On Monday, Apple held its annual World Wide Developer Conference, where it announced new versions of all its major operating systems. Chief among these was the iOS 14 announcement, where Apple discussed a ton of new features that are going to find their way onto millions of iPhones come September.
After having watched the keynote and going through everything new in this update, it's hard not to think of iOS 14 as one of the most influential updates that the platform has received in recent years and one that will matter to a lot of people going forward, especially those on the fence.
This is probably the iOS update that is going to be the one that might make a lot of people jump over from Android over to Apple's walled garden. There are enough reasons to support this, but let's talk about the things that Apple announced yesterday first. Apple came right out the bat with the changes to the homescreen and widgets, and I don't think that was a coincidence.
For years, one of the common bugbears with iOS and the thing Android got right from version 1.0 was the homescreen. It's difficult to believe that the iOS homescreen has remained largely the same since it was first demonstrated on stage by Steve Jobs back in January of 2007 at the now-defunct Macworld. A grid of icon is the first thing any iPhone, iPad or iPod touch user saw when they finished setting up their device, and it's what they always saw no matter their personal preference.
Apple has been very strict about this over the years, never straying away from the formula even though the competition from Google and the various Android OEMs had clearly a more functional and flexible alternative. The homescreen sort of signified Apple's approach to the mobile platform in general where it was very much 'my-way-or-the-highway' even though the intention behind it was always to keep things simple, even for the least technologically inclined among us.
But things change and so do people and Apple's static grid of icon was no longer an adequate solution. Even long-time Apple users, who at one point may have appreciated the simplicity of the humble SpringBoard launcher had now started to get frustrated with the limited functionality on offer. And Android users, once they were done mocking the grid, would admit that the static homescreen was one of the things that would keep them away from switching to iOS.
Come September, that's about to change. For the first time, users will have some flexibility with regard to their homescreen. You now have a makeshift app drawer in the form of the App Library, which neatly arranges all your apps in categories with a handy search function. You can now also just hide or clear the app screens even if you have apps on them as they are all inside the App Library anyway. And new apps will now go inside the App Library instead of instantly cluttering your neatly arranged homescreen.
But what really takes the homescreen in iOS 14 to the next level are the widgets. The widgets themselves are massively overhauled from their sad little former versions that lived in the left-most screen of your iPhone. All built-in iOS apps have a widget of their own and they have all been redesigned. Developers can also make new versions of their widgets and they can now come in different sizes.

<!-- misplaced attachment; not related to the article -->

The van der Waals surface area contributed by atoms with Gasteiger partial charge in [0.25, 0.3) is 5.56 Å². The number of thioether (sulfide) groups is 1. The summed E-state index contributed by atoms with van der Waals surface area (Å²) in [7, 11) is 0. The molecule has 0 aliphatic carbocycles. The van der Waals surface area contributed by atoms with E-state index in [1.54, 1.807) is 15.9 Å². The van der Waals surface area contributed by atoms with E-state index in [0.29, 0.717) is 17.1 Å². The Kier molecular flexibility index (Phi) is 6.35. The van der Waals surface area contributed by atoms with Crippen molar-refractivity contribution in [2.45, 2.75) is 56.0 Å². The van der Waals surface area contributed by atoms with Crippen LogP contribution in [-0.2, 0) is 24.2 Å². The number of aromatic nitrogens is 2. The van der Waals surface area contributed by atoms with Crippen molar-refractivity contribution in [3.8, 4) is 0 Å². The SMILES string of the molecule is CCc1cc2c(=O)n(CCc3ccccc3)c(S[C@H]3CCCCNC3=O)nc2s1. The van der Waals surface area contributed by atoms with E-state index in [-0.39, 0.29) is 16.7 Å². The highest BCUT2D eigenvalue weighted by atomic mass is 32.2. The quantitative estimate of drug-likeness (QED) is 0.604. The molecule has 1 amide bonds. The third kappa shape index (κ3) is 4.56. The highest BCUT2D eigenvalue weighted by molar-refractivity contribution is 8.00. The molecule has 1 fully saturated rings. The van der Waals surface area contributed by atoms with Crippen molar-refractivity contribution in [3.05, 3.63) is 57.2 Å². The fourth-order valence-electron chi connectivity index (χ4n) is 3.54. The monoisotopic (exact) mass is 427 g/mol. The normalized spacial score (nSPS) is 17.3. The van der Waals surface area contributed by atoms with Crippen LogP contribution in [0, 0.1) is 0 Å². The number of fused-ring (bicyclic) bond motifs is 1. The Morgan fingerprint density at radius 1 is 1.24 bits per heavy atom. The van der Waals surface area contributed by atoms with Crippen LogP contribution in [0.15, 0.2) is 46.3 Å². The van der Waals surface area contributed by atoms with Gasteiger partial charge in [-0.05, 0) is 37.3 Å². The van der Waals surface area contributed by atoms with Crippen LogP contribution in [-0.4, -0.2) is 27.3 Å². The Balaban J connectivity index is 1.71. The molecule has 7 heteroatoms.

Most importantly of all, the widgets can now be integrated within the grid of apps, something that Android has always been able to do. This means you no longer just have a static grid of icons and every person can now have a truly custom homescreen experience, which simply wasn't possible before beyond just rearranging the icons. More importantly, it's also a lot more functional and Apple even has some clever tricks like widget stacking that makes smart use of space.
So the homescreen is different. What else is new? Quite a bit, actually. Apple also finally relented and started allowing users to use their own browser or email app as the default. Prefer having your links open in Chrome instead of Safari? You can now do that. Want to use Outlook instead of Apple's Mail app? You can do that too. It's far from what's possible on Android, where you can even choose your own phone, SMS, gallery, camera and music app but I think a lot of people are going to be happy with just being able to choose their own browser and mail app for now and Apple could always expand this functionality to other apps in the future.
Apple has also reworked how calls work on the phone. Previously, when you got a phone call, it would take up your entire screen and it would stay there until you manually dismissed it or the caller cut the call. Most Android OEMs have some form of floating notification to alert you of a call when you're in the middle of another app. Well, now so does iOS. Any call, whether a phone call or from one of the VoIP apps on your phone, will now just show a floating notification on top, which can be easily dismissed. It's easy to dismiss this as a silly new "innovation" (even though Apple never used that word for it) but it was always little things like these that made switching over to iOS just that much harder.
It's the same with Siri, which no longer takes up your entire screen. In fact, Siri is just smarter now, with answers for a broader set of questions from various sources on the internet, being able to send audio messages and translate languages using the new Translate app in iOS 14. We don't know how it compares against Google Assistant but Apple has clearly not given up on Siri.